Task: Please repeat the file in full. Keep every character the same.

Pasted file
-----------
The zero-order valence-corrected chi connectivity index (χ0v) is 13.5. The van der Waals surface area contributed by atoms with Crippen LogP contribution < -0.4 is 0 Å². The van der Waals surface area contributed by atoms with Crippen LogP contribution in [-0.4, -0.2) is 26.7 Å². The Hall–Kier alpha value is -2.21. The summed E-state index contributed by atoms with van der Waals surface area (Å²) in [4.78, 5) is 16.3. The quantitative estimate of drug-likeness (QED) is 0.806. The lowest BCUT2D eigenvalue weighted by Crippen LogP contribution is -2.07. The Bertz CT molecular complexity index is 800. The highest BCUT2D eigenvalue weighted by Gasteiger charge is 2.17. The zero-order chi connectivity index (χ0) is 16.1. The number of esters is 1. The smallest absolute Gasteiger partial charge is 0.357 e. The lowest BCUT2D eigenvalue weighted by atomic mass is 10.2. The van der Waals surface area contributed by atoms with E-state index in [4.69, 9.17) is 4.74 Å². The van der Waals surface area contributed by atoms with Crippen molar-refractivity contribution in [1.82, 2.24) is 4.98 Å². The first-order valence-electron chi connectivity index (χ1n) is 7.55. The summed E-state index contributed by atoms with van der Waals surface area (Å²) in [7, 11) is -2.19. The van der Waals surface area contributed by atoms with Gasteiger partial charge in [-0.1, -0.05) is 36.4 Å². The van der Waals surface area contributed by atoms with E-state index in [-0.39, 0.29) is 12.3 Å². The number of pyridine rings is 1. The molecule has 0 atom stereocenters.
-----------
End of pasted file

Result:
The zero-order valence-corrected chi connectivity index (χ0v) is 13.5. The van der Waals surface area contributed by atoms with Crippen LogP contribution < -0.4 is 0 Å². The van der Waals surface area contributed by atoms with Crippen LogP contribution in [-0.4, -0.2) is 26.7 Å². The Hall–Kier alpha value is -2.21. The summed E-state index contributed by atoms with van der Waals surface area (Å²) in [4.78, 5) is 16.3. The quantitative estimate of drug-likeness (QED) is 0.806. The lowest BCUT2D eigenvalue weighted by Crippen LogP contribution is -2.07. The Bertz CT molecular complexity index is 800. The highest BCUT2D eigenvalue weighted by Gasteiger charge is 2.17. The zero-order chi connectivity index (χ0) is 16.1. The number of esters is 1. The smallest absolute Gasteiger partial charge is 0.357 e. The lowest BCUT2D eigenvalue weighted by atomic mass is 10.2. The van der Waals surface area contributed by atoms with E-state index in [4.69, 9.17) is 4.74 Å². The van der Waals surface area contributed by atoms with Crippen molar-refractivity contribution in [1.82, 2.24) is 4.98 Å². The first-order valence-electron chi connectivity index (χ1n) is 7.55. The summed E-state index contributed by atoms with van der Waals surface area (Å²) in [7, 11) is -2.19. The van der Waals surface area contributed by atoms with Gasteiger partial charge in [-0.1, -0.05) is 36.4 Å². The van der Waals surface area contributed by atoms with E-state index in [-0.39, 0.29) is 12.3 Å². The number of pyridine rings is 1. The molecule has 0 atom stereocenters.